ITS will not reach critical mass unless the United States begins to fund large-scale research, demonstration, test and evaluation (RDT&E) projects, as opposed to small “one-off” projects that currently, collectively, do not comprise a system. Moreover, rather than funding almost all ITS deployments through individual states, it would be better for the United States to also fund larger-scale consortia from the federal level. This would address the problem that ITS deployments in the United States tend to be sporadic, incremental one-off deployments scattered locally around the country and move the United States towards funding demonstration and deployment of large-scale, nationally integrated ITS systems. Congress should fund these RDT&E efforts in a number of areas, including: 1. Development of a nationwide real-time traveler information system; 2. Developing large scale platforms to conduct real-time analysis of traffic-related data from millions of vehicles; 3. Real-time transit information systems, including “peer-to-peer” transit systems; 4. Development and deployment of smart traffic signal systems that respond to vehicles’ presence; 5. Improved incident response and traffic operations management systems; 6. Testing to fully prove the viability of a user-miles traveled pricing system; 7. Freight monitoring systems (for example, real-time weigh stations); 8. Model implementations of IntelliDrive in several large U.S. cities.

The United States should form new trade zones of like-minded countries committed to the principles of free and fair trade, starting with the Transatlantic Trade and Investment Partnership (T-TIP) and Trans-Pacific Partnership (TPP) Agreements.

An increasing number of countries have adopted mercantilist-styled trade and innovation policies. If existing multilateral organizations such as the World Trade Organization and the World Bank are not equal to the task of ending countries’ mercantilist practices, the United States, Commonwealth nations, European nations, and others should form new trade zones of like-minded countries committed to the principles of free and fair trade, excluding those countries whose “dominant logic” toward trade is characterized by mercantilist, export-led growth strategies. A Transatlantic Trade and Investment Partnership that started by eliminating all tariffs between the United States and Europe would boost combined U.S.-EU GDP by $180 billion in just five years. An agreement that cut non-tariff barriers by 50 percent between the two parties could increase both EU and US GDP by 3 percent, generating annual gains of $450 billion for the United States and $495 billion for Europe.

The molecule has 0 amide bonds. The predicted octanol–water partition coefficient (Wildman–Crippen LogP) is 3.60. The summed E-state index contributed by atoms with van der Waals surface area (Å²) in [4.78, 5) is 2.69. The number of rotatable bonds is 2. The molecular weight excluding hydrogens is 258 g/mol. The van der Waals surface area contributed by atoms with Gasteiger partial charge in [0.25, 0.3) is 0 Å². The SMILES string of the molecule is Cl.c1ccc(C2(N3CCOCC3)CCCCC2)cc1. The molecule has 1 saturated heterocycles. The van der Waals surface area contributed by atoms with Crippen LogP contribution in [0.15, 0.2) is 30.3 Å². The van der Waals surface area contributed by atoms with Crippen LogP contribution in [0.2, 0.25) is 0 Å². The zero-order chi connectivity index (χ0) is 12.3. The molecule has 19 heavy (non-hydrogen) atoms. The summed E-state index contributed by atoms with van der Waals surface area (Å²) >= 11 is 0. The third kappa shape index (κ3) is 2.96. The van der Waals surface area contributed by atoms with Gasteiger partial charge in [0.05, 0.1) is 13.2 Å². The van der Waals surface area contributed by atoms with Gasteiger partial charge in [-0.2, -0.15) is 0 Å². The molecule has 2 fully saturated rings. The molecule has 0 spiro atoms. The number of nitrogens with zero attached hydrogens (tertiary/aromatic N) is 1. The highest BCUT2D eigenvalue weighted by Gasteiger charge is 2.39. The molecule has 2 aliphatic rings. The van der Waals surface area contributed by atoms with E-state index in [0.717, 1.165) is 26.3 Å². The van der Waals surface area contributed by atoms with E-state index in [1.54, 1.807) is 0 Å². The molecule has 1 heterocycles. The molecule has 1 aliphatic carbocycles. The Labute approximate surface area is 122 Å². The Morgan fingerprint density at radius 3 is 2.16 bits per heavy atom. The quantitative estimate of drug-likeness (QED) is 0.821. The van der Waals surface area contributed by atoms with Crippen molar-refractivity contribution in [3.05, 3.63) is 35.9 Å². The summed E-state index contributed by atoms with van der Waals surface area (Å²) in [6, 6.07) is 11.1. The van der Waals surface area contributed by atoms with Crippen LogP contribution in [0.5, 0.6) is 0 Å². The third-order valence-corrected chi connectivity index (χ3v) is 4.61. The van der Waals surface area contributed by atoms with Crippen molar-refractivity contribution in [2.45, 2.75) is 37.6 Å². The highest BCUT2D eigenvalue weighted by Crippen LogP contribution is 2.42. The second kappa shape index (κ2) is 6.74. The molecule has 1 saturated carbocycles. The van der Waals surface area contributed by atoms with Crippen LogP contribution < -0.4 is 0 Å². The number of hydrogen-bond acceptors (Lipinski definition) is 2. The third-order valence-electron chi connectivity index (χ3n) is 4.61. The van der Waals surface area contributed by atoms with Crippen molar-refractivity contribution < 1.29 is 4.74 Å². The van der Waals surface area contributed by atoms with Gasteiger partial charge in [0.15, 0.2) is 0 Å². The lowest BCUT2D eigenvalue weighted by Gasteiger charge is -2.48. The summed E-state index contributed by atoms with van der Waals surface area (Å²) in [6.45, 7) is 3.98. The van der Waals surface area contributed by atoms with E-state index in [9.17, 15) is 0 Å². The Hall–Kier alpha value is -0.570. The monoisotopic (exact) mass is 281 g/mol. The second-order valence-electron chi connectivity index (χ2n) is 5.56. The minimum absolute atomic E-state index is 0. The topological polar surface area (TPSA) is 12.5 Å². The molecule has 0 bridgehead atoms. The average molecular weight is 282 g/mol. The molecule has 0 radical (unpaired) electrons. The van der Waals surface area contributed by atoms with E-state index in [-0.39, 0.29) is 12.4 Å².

Congress should require that any transit authority that is receiving federal public transportation funding and has a contactless fare payment system move to an interoperable standard.

One key to driving innovation through procurement is to support open standards architectures. By adopting technologies that are interoperable with non-federal applications, federal procurement can help drive widespread adoption. Requiring transit agencies to deploy contactless fare payment systems that are interoperable with those of other transit agencies around the country would allow passengers to easily pay for ridership in different public transportation systems across the country with a single smart card. (For example, commuters could use their WMATA SmarTrip card to make payments on New York’s MTA subway system, or vice versa.)

Congress should repurpose transportation funds to intelligent transportation systems, in part by tying federal surface transportation funding to states’ actual improvements in transportation system performance.

Given intelligent transportation systems’ (ITS) ability to maximize the capacity of existing highway infrastructure, expanding funding for ITS is the optimal use of highway transportation funding. Yet states have significantly underinvested in ITS, preferring to fund traditional transportation investments such as new highway capacity. As one GAO study on the state of ITS deployment in the United States found, “unfortunately, information on benefits does not have a decisive impact on the final investment decisions made by state and local officials.” Repurposing transportation funds to ITS systems that have a far greater cost-benefit return would spur innovation and improve performance of the transportation system. If the federal government tied federal surface transportation funding to states’ actual improvements in transportation system performance, it would encourage states to deploy the intelligent transportation systems delivering the greatest bang for the buck.

Congress should institute a 25 percent tax credit for company expenditures related to bringing a WTO case.

Government alone cannot fully investigate all potential WTO cases. The U.S. private sector is deeply engaged in the problems caused by unfair trade practices, while the government is a step away. Companies do not do more because they have an incentive to be “free riders”—taking advantage of cases filed by the government or prepared by other companies. Companies that do help bring cases are acting on behalf of the U.S. government. So what’s good for GM is, in this case, good for the country.